Federal Highway Trust Fund's insolvency could pose problems before summer construction season

10/23/2014 02:17 PM

FRANKFORT — Kentucky road projects may again be jeopardized without congressional action on the federal Highway Trust Fund before next summer’s construction season, Transportation Cabinet Secretary Mike Hancock told lawmakers Thursday.

The trust has crept perilously close toward insolvency this year before Congress extended the plan through next May on Sept. 30. Gov. Steve Beshear, appearing with U.S. Transportation Secretary Anthony Foxx and Hancock at the state Capitol in July, said the state had at the time delayed about $185 million in federal highway projects with the fund’s insolvency looming, and additional federal projects could have been postponed without action.

That scenario could be repeated with the federal Highway Trust Fund’s extension set to expire May 31, Hancock told the Budget Review Subcommittee on Transportation.

“The money will again run out and we’ll be watching that, and Congress is going to have to take some kind of action in order for the Highway Trust Fund to be solvent after the end of May of next year,” he said. “The difficulty there with May, as all of you know, in Kentucky we have very distinct construction seasons, and May is the point at which we’ve loaded up the construction program for the summer months.

“And so to have a federal Highway Trust Fund that’s all but running out of gas at the very moment that we need for it to be fully engaged to pay the bills, that’s something we’re looking at with great concern and much uncertainty today.”

Hancock presented figures that show the trust has been propped up by $65.3 billion in general highway fund transfers since 2008. Most recently, Congress appropriated a $10.8 billion transfer to keep the trust solvent until the end of May.

“This is what we’re operating in the face of as we look at our federal program,” Hancock said.

Hancock referenced the federal gasoline tax rate, which has remained at 18.4 cents per gallon since 1993. Gas prices averaged about $1.11 per gallon that year, making the gas tax about 16.6 percent the cost per gallon at the pump.

With gas averaging about $3.53 per gallon in 2013, that percentage dropped to 5.2 percent, he said. To bring that up to the same 16.6 percent level as 1993, Hancock said the federal gas tax rate would need to reach 58.5 cents per gallon.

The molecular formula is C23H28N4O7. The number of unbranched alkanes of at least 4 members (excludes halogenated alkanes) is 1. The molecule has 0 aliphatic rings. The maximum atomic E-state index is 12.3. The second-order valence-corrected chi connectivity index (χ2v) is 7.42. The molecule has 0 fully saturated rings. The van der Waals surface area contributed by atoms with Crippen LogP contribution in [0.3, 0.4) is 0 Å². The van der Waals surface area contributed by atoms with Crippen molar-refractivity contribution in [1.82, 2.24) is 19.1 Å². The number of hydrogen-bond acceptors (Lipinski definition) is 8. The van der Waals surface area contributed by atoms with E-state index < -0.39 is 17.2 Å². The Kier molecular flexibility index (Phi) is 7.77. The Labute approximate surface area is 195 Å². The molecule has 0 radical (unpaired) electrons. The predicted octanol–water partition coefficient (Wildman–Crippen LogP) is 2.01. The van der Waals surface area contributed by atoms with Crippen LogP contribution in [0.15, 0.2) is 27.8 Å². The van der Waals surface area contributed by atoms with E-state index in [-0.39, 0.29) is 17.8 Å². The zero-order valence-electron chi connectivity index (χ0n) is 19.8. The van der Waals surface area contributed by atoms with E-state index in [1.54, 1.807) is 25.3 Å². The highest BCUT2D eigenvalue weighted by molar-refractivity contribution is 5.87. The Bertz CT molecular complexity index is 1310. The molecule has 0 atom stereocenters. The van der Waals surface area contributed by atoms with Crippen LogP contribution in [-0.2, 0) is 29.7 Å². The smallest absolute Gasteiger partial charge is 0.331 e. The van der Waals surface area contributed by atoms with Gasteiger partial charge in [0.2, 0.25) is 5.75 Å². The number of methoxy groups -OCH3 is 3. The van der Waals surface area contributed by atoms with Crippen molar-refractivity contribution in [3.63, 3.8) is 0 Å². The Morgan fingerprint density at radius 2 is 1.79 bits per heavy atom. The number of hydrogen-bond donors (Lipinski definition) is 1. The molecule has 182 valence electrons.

“When you talk about the price of a gallon of gasoline, I think far too often folks think that the taxing structure, particularly on the federal side, has some kind of huge impact, and truthfully it has not on the federal side,” Hancock said.

While Congress wrestles with a teetering highway fund, the state’s Road Fund is on firmer ground. David Talley, the Department of Highways’ innovative finance manager, told lawmakers the fund has about $7.1 million more in the first quarter of fiscal year 2015 than the previous fiscal year, with motor fuel tax receipts up $3.5 million compared to the first quarter of fiscal year 2014.

In all, the biennial budget projected a $13.7 million decline in the Road Fund in fiscal year 2015 compared to the previous year, according to figures presented by Talley.

Gas taxes account for the lion’s share of Road Fund receipts. In fiscal year 2014, the $886.2 million in gas taxes amounted to 57 percent of the Road Fund that year.

But gas tax receipts may decline with uncertainty in prices at the pump. Rep. Hubie Collins, D-Wittensville, noted some speculated millions could be lost as the gas tax, which is based on the average wholesale price of gasoline, fluctuates in the near future. Beshear proposed setting the floor of the gas tax rate at 25.9 cents per gallon, its level at the end of 2013, after a 1.5 cent per gallon drop on Jan. 1.

Generally, a penny drop in the gas tax rate equates to a $30 million loss to the Road Fund if annualized, according to the Kentucky Transportation Cabinet. The current gas tax rate is 25.5 cents per gallon, sans a 5-cent-per-gallon supplemental user fee and a 1.4-cent-per-gallon environmental assurance fee, according to the cabinet.

“I think I’ve heard some speculate anywhere from a loss of 100, 150 million dollars if things continue like they are, and really that’s scary thinking back if we had budgeted some things as was proposed, we wouldn’t lose that,” Collins said.

The Democrat-led House agreed, passing a budget that set the rate requested by the governor in his budget. The Republican-led Senate, however, disagreed with the plan and the two sides scrapped the plan in the final version of the two-year spending plan.

The gas tax proposal has become fodder for Republicans on the campaign trail as they seek a majority in the chamber for the first time since 1921, but Collins said the House’s version of the budget would have shored up funding for state highway projects, which cross party lines.

“I don’t see it as an issue because who is going to pay any attention to taxes already on it,” Collins told Pure Politics after the subcommittee meeting. “We didn’t vote to raise the taxes. It was already there, and the thing about it was, it’s just whether you want good roads or whether you don’t.”

He added that counties get about 48 percent of gas tax receipts, “so the counties are suffering from it, too. So I don’t like taxes, but I think if we want good roads and continue to drive on good roads, we’re going to have to kind of go along with the way the taxes are and not let them go down any on fuel.”


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